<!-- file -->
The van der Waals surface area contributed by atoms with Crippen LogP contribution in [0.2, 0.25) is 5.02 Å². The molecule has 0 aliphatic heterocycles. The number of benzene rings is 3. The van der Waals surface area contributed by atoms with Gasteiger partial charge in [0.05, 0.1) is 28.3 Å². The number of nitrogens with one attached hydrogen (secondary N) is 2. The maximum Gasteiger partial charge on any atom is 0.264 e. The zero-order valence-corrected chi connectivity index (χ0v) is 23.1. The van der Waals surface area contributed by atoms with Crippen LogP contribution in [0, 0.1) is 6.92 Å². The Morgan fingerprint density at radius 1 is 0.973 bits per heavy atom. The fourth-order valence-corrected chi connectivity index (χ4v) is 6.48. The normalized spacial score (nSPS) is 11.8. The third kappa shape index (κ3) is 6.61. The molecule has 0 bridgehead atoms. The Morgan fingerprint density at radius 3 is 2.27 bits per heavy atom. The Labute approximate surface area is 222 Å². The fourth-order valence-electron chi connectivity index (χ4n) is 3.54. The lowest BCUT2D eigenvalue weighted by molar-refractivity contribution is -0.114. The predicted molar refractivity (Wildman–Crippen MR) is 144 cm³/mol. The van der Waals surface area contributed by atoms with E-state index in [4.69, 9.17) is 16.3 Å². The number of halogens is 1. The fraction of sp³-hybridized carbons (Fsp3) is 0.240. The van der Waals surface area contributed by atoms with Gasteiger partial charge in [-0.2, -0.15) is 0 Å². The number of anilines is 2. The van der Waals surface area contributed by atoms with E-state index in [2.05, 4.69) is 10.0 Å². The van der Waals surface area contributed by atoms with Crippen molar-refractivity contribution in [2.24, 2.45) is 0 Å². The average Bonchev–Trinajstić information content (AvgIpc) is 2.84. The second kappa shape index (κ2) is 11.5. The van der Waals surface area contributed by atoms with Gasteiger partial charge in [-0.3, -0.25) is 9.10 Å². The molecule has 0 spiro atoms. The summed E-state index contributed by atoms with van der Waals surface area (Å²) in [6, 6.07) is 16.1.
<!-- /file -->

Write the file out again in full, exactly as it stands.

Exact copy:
The van der Waals surface area contributed by atoms with Crippen LogP contribution in [0.2, 0.25) is 5.02 Å². The molecule has 0 aliphatic heterocycles. The number of benzene rings is 3. The van der Waals surface area contributed by atoms with Gasteiger partial charge in [0.05, 0.1) is 28.3 Å². The number of nitrogens with one attached hydrogen (secondary N) is 2. The maximum Gasteiger partial charge on any atom is 0.264 e. The zero-order valence-corrected chi connectivity index (χ0v) is 23.1. The van der Waals surface area contributed by atoms with Crippen LogP contribution in [0, 0.1) is 6.92 Å². The Morgan fingerprint density at radius 1 is 0.973 bits per heavy atom. The fourth-order valence-corrected chi connectivity index (χ4v) is 6.48. The normalized spacial score (nSPS) is 11.8. The third kappa shape index (κ3) is 6.61. The molecule has 0 bridgehead atoms. The Morgan fingerprint density at radius 3 is 2.27 bits per heavy atom. The Labute approximate surface area is 222 Å². The fourth-order valence-electron chi connectivity index (χ4n) is 3.54. The lowest BCUT2D eigenvalue weighted by molar-refractivity contribution is -0.114. The predicted molar refractivity (Wildman–Crippen MR) is 144 cm³/mol. The van der Waals surface area contributed by atoms with E-state index in [4.69, 9.17) is 16.3 Å². The number of halogens is 1. The fraction of sp³-hybridized carbons (Fsp3) is 0.240. The van der Waals surface area contributed by atoms with Gasteiger partial charge in [-0.2, -0.15) is 0 Å². The number of anilines is 2. The van der Waals surface area contributed by atoms with E-state index in [2.05, 4.69) is 10.0 Å². The van der Waals surface area contributed by atoms with Crippen molar-refractivity contribution in [2.24, 2.45) is 0 Å². The average Bonchev–Trinajstić information content (AvgIpc) is 2.84. The second kappa shape index (κ2) is 11.5. The van der Waals surface area contributed by atoms with Gasteiger partial charge in [-0.3, -0.25) is 9.10 Å². The molecule has 0 spiro atoms. The summed E-state index contributed by atoms with van der Waals surface area (Å²) in [6, 6.07) is 16.1.